Members of the society included the linguist Lev Shcherba (from 1903), the philologist and archaeologist Nikolai Marr (from 1907), the literary scholar Petr Kogan (1910) the linguist and literary scholar Viktor Zhirmunskii (October 1912), the brother of the prominent OPOIaZ formalist Viktor Shklovskii, Vladimir Shklovskii (Dec 1912) and the philologist Vladimir Peretts (from 1896).
By this time Iakubinskii, who was, according to Viktor Shklovskii (1966, p.
Turning into Sterne; Viktor Shklovskii and literary reception.
By way of a very different contrast, Viktor Shklovskii was so prolific, as a writer in general and as a screenwriter in particular, that it becomes impossible to contextualize his film work against the constricted background of his former association with Opoiaz, or of his continuing personal and professional relations with either Tynianov or Brik.
In his conclusion, describing the critical scene in Russia, Tomashevskii distinguishes between "orthodox" Formalists, mentioning Eikhenbaum along with Viktor Shklovskii and Iurii Tynianov, and "independent" scholars, who "took part in the creation of the school, and contributed to its work; but [who] do not conform to the school's program, and have chosen to follow a separate course.
Tarkovskii, to his credit, did - together with the critic Viktor Shklovskii - write to the authorities in defence of Paradzhanov, but to no effect - pp.
4) Recent research has established connections between Nabokov and early Soviet Russian writers such as Evgenii Zamiatin, Viktor Shklovskii, Isaak Babel', and Iurii Olesha, whose works shared a resistance to official Soviet ideological positions of the 1920s and early 1930s.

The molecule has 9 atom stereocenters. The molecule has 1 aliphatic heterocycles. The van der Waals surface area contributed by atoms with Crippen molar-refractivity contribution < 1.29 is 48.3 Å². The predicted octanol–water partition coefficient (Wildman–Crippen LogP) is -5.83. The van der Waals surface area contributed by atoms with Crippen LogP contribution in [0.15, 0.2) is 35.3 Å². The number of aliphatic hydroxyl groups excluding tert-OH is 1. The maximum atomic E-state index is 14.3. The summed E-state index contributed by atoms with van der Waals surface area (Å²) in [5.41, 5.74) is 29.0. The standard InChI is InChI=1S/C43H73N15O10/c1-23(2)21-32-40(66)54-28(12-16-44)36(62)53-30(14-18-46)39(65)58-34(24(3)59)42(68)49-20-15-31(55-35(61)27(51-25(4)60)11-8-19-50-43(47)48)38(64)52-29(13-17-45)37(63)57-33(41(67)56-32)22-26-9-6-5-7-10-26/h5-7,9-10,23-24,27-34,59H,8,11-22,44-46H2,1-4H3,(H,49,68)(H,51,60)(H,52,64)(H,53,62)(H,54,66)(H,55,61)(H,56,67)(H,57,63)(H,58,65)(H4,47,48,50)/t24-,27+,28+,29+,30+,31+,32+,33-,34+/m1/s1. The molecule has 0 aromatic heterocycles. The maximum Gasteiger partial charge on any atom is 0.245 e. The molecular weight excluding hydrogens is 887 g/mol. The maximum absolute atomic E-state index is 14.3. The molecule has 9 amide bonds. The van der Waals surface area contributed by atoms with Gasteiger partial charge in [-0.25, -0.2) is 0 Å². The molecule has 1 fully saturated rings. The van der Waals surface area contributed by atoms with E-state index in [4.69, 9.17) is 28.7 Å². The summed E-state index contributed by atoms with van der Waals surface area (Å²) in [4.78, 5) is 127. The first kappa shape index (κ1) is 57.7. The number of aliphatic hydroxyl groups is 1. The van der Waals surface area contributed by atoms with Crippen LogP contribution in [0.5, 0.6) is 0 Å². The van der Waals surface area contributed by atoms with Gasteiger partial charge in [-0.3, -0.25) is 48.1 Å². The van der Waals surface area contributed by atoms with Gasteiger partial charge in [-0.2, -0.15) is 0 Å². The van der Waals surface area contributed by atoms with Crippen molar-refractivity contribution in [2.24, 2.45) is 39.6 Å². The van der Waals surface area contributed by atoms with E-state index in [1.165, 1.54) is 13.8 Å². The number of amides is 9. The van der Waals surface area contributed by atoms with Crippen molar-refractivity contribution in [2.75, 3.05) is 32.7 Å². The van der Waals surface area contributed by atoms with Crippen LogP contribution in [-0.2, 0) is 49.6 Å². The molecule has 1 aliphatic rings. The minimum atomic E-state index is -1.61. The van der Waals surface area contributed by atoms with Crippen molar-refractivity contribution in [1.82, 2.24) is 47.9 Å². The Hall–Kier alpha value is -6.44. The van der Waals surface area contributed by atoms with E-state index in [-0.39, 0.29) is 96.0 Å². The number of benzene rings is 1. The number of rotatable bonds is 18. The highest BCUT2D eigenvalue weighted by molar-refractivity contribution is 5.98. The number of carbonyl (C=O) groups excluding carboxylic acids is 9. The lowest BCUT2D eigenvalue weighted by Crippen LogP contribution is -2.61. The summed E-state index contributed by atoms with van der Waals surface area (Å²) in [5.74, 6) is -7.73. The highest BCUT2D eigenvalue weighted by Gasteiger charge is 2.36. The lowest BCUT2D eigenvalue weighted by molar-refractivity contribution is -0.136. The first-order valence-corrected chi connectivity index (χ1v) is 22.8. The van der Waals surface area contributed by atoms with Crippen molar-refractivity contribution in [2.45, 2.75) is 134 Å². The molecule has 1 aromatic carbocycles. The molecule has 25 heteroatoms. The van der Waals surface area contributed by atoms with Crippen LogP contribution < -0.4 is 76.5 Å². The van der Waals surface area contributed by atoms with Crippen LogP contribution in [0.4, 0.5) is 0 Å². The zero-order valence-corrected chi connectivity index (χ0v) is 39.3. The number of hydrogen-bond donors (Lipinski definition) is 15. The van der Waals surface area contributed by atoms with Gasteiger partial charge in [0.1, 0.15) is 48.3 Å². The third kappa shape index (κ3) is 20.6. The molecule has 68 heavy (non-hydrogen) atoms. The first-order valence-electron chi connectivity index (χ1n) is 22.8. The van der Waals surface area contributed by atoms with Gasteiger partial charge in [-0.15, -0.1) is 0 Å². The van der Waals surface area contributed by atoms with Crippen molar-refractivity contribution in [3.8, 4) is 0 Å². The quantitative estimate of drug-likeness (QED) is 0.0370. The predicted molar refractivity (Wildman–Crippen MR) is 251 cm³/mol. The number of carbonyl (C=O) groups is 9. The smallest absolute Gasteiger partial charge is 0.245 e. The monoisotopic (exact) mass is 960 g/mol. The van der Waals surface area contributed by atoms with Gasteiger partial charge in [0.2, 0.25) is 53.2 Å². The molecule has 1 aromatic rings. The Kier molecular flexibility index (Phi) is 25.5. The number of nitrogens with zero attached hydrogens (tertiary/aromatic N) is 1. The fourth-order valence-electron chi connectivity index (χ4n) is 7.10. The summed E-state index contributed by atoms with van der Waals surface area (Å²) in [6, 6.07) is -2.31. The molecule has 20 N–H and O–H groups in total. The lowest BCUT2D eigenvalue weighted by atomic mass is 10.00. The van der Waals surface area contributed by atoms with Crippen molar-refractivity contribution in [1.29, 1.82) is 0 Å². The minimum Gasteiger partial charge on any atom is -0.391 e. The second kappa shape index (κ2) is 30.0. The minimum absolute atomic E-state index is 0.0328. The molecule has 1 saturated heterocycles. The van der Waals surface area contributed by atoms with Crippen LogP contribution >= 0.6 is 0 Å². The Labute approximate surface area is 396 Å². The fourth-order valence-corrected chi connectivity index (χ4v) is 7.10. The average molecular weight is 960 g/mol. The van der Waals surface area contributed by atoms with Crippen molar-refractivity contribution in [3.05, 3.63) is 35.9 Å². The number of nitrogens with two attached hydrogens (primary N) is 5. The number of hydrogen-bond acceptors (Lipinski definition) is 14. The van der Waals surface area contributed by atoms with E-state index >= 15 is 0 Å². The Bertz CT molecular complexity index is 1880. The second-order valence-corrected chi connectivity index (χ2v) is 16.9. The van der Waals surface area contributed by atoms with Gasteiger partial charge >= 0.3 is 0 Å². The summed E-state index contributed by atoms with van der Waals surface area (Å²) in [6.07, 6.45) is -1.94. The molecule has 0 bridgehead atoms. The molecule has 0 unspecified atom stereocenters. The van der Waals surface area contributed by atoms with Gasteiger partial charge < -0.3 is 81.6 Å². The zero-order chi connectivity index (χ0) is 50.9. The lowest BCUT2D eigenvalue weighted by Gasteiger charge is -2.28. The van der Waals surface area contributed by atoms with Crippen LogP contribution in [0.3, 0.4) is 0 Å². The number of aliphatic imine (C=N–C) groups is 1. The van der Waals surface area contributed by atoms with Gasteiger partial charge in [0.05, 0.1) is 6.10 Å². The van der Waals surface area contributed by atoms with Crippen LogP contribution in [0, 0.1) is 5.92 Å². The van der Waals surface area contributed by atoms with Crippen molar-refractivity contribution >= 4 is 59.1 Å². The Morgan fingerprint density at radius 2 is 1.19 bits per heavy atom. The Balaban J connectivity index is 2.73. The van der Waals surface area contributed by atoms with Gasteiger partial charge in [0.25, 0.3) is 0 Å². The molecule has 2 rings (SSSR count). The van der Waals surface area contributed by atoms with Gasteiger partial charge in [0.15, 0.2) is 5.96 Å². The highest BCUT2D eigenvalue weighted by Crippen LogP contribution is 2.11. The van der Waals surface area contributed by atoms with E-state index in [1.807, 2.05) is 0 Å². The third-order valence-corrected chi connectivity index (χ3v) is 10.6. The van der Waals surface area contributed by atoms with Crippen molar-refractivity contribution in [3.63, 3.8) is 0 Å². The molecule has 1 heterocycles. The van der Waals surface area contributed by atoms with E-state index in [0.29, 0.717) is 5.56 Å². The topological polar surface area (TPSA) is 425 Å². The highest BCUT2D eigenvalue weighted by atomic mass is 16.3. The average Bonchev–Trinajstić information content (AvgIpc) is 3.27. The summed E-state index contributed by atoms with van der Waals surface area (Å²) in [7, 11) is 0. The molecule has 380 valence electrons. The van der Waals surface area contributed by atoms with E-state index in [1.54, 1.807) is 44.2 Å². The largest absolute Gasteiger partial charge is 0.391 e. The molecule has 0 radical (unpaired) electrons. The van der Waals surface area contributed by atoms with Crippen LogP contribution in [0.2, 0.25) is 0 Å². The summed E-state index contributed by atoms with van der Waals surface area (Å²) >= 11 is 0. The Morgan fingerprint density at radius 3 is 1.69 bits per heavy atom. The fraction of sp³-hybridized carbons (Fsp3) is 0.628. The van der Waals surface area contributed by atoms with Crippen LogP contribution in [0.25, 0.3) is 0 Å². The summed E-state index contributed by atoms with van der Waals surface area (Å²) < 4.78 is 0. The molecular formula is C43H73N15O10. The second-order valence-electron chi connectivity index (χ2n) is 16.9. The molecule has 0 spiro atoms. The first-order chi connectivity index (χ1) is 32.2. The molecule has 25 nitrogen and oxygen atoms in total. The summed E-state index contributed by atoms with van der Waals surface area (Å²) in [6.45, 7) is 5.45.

11) Interestingly, the writers of the period between the 1920s and the early 1930s who admired Grin's works included Viktor Shklovskii, Yevgenii Zamiatin, and Iurii Olesha.
Thus from the alliance of criticism, science, and poetry was born the first fasicules of the Collected Articles on the Theory of Poetic Language, and shortly thereafter a group was formed, the first members of which were Viktor Shklovskii, Osip Brik, Lev Iakubinskii, Boris Kushner, and Evgenii Polivanov; this group organized itself, around 1918, into the Society for the Study of Poetic Language (or, conforming to the fashion for military, revolutionary abbreviations, OPOIAZ).
While pursuing these inquiries into poetic language, Viktor Shklovskii devoted several studies to thematic structure, to "plot" [sujet].
Readers of Style will particularly appreciate the early chapters, which deal with Todorov's first few years in Paris and his interaction with the structuralist milieu, and where he also evokes his encounters with, among others, Roman Jakobson, Viktor Shklovskii, and Emile Benveniste, as well as his friendship with Gerard Genette and their extended collaboration at Poetique.
Olesha's Invisible Land, therefore, is the world that Viktor Shklovskii says we recognize but do not truly see without the assistance of art, (5) or, as Leon Stilman put it, the world of 'perception without apperception'.